Every business trading globally, whether you’re selling your goods or services abroad or perhaps buying parts to make products, has to undertake a foreign exchange transaction.
Whether you’re moving money overseas each month, every quarter, or only a few times a year, having a currency strategy can help you to maximise the benefits and minimise the risks you are taking on these transactions. There are ways to reduce that risk which include ‘hedging’ to help limit the risk you take over a period of time.
Intimidated by creating a currency strategy for your business? You’re not alone. There are many misconceptions around risk management. Some businesses see hedging as ‘gambling’, others take the view that gains and losses even out in the end or that rate fluctuations are only small. Some believe that risk management strategies add to the complexity of accounting.
However, these excuses may not outweigh the fact that adverse rate fluctuations can be the difference between a profit and loss. It’s simpler than you think to put some protection in place, so don’t wait until your business has taken a financial hit to start your currency plan.
Let’s get started.
Know your objectives
To have the best chance of achieving your goals, you must have clear objectives, which is why the initial groundwork needs to be done with the long-term thinking. Not having your objectives laid out in full is like trying to drive to a destination without a road map – you might get there eventually if you’re lucky, but the chances of taking wrong turns along the way is much greater.
One objective might be to have a better idea of expected costs for your business. A better FX strategy should mean that there are fewer surprises that your business has to absorb along the way.
Clear objectives will also help you to avoid making emotional decisions as markets move.
Understand what foreign exchange risk looks like for your business
What proportion of your business results in the need for foreign exchange payments? The higher this amount, the greater your likely exposure.
What countries do you do business with? Some countries suffer much more political instability and therefore are likely to have much higher currency volatility.
How frequently do you make payments? The more often you transact, the more you’ll encounter exchange rate variations.
Consider ways of removing foreign exchange risk from the start
Is there a simple change in process that can help remove or minimise the foreign exchange risk, such as aligning a customer billing cycle with supplier payments?
Are you able to bill in your currency and remove the risk of exchange rate fluctuations? This passes the currency risk onto the local customer/supplier.
Do you have business costs where you have customers? You might consider using local currency accounts to pay taxes and suppliers in foreign currency and avoid unnecessary conversion fees. In some markets, OFX has a Global Currency Account which can help you accept payments in multiple currencies that may be right for your business.
Do you know your break-even exchange rate?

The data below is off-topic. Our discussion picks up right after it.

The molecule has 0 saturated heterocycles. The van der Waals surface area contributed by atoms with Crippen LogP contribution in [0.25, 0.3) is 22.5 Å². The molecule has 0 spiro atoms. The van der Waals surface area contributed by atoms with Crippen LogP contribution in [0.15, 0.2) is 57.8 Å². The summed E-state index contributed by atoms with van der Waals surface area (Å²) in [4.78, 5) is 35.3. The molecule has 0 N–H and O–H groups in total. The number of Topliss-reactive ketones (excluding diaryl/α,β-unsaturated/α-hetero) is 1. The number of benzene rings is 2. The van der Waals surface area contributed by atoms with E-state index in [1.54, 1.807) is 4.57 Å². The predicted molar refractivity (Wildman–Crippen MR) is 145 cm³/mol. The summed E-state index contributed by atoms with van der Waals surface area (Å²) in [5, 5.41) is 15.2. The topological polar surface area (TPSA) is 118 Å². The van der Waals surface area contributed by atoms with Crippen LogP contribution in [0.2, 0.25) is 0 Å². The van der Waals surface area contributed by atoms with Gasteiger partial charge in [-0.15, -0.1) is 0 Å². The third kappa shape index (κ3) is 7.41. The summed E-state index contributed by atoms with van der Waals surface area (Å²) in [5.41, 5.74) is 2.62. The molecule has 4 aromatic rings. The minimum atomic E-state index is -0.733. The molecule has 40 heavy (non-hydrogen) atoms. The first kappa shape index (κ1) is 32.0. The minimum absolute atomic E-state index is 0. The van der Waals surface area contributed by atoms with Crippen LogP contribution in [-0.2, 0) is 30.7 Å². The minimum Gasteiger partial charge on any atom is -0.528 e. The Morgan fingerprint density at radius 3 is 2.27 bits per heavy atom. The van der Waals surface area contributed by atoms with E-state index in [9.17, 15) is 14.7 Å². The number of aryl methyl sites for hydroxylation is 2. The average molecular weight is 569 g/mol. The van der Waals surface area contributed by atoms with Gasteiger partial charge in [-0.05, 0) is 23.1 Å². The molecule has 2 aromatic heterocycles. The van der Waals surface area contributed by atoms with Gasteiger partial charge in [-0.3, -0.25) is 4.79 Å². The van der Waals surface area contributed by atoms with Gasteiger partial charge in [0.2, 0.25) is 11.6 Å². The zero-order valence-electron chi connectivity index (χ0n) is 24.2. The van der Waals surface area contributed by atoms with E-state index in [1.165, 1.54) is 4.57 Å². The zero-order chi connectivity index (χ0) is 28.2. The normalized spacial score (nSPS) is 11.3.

By understanding the ‘target’ level you need to hit as a minimum for your currency transactions, you will have a better understanding of the amount of risk you can take, and whether you need to ‘fix’ at least some of the exposure you have to currency moves.
To analyse your currency sensitivity, you can prepare a table showing how exchange rate movements will affect the selling price of exported goods or potential profit. This may be done by choosing a range of movement in exchange rates (we suggest +/- 10%) or by basing on past history (see our historical rates).
Currency plans are not ‘set and forget’
As you progress through your financial year, all sorts of things can change. Your business may take a hit from an unexpected shock, such as COVID-19 in 2020, or you may be far ahead of where you expected within the first six months. Either way, you will need to constantly rebalance your currency position depending on how things change across the year. Think of it as keeping your hands on the steering wheel rather than letting the car head wherever it wants to go.
Once you have a plan in place, you should continually monitor and review any hedging against your objectives (quarterly, semi-annual or annual). Don’t judge performance solely by the ‘opportunity cost’ of implementing an appropriate risk management framework, which is a very common mistake. You should also beware of being distracted by short-term currency rate movements. Consider any changes within the framework of your business that may need to be reflected in the plan over time.
Speak to a currency specialist
Starting to build your currency strategy might seem intimidating, complex and time-consuming, but with OFX, our OFXperts are available to help you make informed decisions about your money. We can help you create a currency strategy to simplify your global money transfers.
IMPORTANT: The contents of this blog do not constitute financial advice and are provided for general information purposes only without taking into account the investment objectives, financial situation and particular needs of any particular person. OzForex Limited (trading as OFX) and its affiliated entities make no recommendation as to the merits of any financial strategy or product referred to in the blog. OFX makes no warranty, express or implied, concerning the suitability, completeness, quality or exactness of the information and models provided in this blog.